“You have countries that are so over-producing and what they’re doing is they’re dumping it on us and you look at what empty steel factories and plants and it’s a very sad thing to look at. I’ve been looking at it for two years as I went around campaigning.” (Breitbart)

What Trump is trying to do is give American companies a competitive edge. Around the world, countries do this. European nations work very hard to protect their businesses. They are very aggressive about imports, especially ones coming from America. Many American businesses can’t even compete in Europe, because of the high tariffs.

This isn’t just Trump blowing smoke. A variety of trade goods from the U.S. are hit with E.U. tariffs.

Some customs duties are so prohibitively high they effectively cut off any trade; for instance, the US duty on raw tobacco is 350% and over 130% for peanuts…

For cars: EU duty on imports from the US is 10%. US duty on imports from the EU is only 2.5% (Factsheet on Trade in goods and customs duties in TTIP)

Why would the EU create duties on certain items coming from the U.S.? It’s simple: they want to protect their local businesses and economies. They understand that the markets can be thrown into chaos, should a similar product made elsewhere be sold at a much lower price. These tariffs make European companies more competitive.

Don’t Democrats constantly say we should be more like Europe? Let’s start with competitive tariffs.

It doesn’t look like the President is alone in his desire to pass tariffs, at least on Chinese steel.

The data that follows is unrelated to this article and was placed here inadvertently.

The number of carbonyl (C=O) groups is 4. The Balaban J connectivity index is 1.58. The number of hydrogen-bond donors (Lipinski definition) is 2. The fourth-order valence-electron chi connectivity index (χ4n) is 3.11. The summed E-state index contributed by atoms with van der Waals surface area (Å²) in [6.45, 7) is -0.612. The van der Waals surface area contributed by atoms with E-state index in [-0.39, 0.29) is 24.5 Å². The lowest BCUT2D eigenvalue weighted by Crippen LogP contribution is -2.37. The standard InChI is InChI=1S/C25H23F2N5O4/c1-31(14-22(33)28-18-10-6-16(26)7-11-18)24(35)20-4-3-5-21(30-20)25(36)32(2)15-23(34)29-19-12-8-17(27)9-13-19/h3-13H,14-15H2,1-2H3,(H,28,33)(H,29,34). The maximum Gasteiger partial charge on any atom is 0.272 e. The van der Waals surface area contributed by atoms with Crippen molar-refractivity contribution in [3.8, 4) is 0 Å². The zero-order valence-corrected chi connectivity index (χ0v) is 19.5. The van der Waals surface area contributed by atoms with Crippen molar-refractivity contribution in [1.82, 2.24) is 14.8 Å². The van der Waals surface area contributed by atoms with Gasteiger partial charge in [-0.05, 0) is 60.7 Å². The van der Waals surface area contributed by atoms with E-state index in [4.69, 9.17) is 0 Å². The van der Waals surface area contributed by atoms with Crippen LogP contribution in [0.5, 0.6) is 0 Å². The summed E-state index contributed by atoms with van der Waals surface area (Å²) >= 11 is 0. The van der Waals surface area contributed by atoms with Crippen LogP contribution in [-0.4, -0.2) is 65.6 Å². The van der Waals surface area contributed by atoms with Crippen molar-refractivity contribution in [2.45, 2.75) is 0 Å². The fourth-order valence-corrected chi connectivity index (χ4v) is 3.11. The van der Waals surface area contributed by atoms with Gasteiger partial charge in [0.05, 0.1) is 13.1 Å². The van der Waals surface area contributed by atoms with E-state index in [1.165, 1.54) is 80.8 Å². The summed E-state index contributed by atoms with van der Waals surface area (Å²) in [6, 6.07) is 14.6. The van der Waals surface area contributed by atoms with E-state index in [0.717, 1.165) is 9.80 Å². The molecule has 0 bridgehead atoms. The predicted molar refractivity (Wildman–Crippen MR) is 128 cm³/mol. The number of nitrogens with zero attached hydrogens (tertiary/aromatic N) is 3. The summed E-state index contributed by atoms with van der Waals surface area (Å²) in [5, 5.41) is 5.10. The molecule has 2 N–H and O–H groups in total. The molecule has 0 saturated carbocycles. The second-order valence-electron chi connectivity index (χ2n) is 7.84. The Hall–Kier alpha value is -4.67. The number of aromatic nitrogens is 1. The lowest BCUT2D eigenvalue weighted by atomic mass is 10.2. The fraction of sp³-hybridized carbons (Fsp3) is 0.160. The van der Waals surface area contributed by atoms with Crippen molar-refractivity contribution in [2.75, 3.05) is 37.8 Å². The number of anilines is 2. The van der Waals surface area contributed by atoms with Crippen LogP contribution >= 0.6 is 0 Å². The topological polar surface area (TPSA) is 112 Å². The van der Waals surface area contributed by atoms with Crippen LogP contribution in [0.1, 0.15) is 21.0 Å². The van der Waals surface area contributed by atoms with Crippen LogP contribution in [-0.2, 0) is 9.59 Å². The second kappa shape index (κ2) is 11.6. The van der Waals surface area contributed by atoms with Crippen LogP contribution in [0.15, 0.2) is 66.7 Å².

Fifty-nine percent said imposing steel and aluminum tariffs was important, followed by 56 percent saying the same about challenging China’s leaders on intellectual property protection. Forty-four percent said it was important to label China a currency manipulator. (Morning Consult)

Plenty of people understand that we are getting whooped by China in the economy. That includes politicians whose states have suffered, thanks to the unbalanced playing field.

Sen. Joe Manchin, a West Virginia Democrat who is running for re-election in a red state, expressed strong support on Tuesday for President Trump's steel and aluminum tariffs.

"Well, let me speak about the president's move on tariffs. I support (them) 1,000 percent.” (CNS News)

People with a stake in this issue side with the President. They are willing to accept an unpopular (politically), but necessary tariff in order to boost American industries. The people who oppose it seem only concerned with protecting global interests. But shouldn’t American leaders be more concerned with promoting American trade?

I just can’t believe anyone who is against modest tariffs on foreign goods. Perhaps 24% is daunting, but weighing all the factors, it might be the best number. The responsibility of American legislators used to be the well-being of the people who voted for them.

But in this day and age, we have Congressmen, governors, and politicians who care more about the people in Beijing than the ones in their own districts. All because major corporations are controlling their purse strings. Trump’s new moves are exposing the wolves among us.

If you ask me, these tariffs couldn’t come fast enough.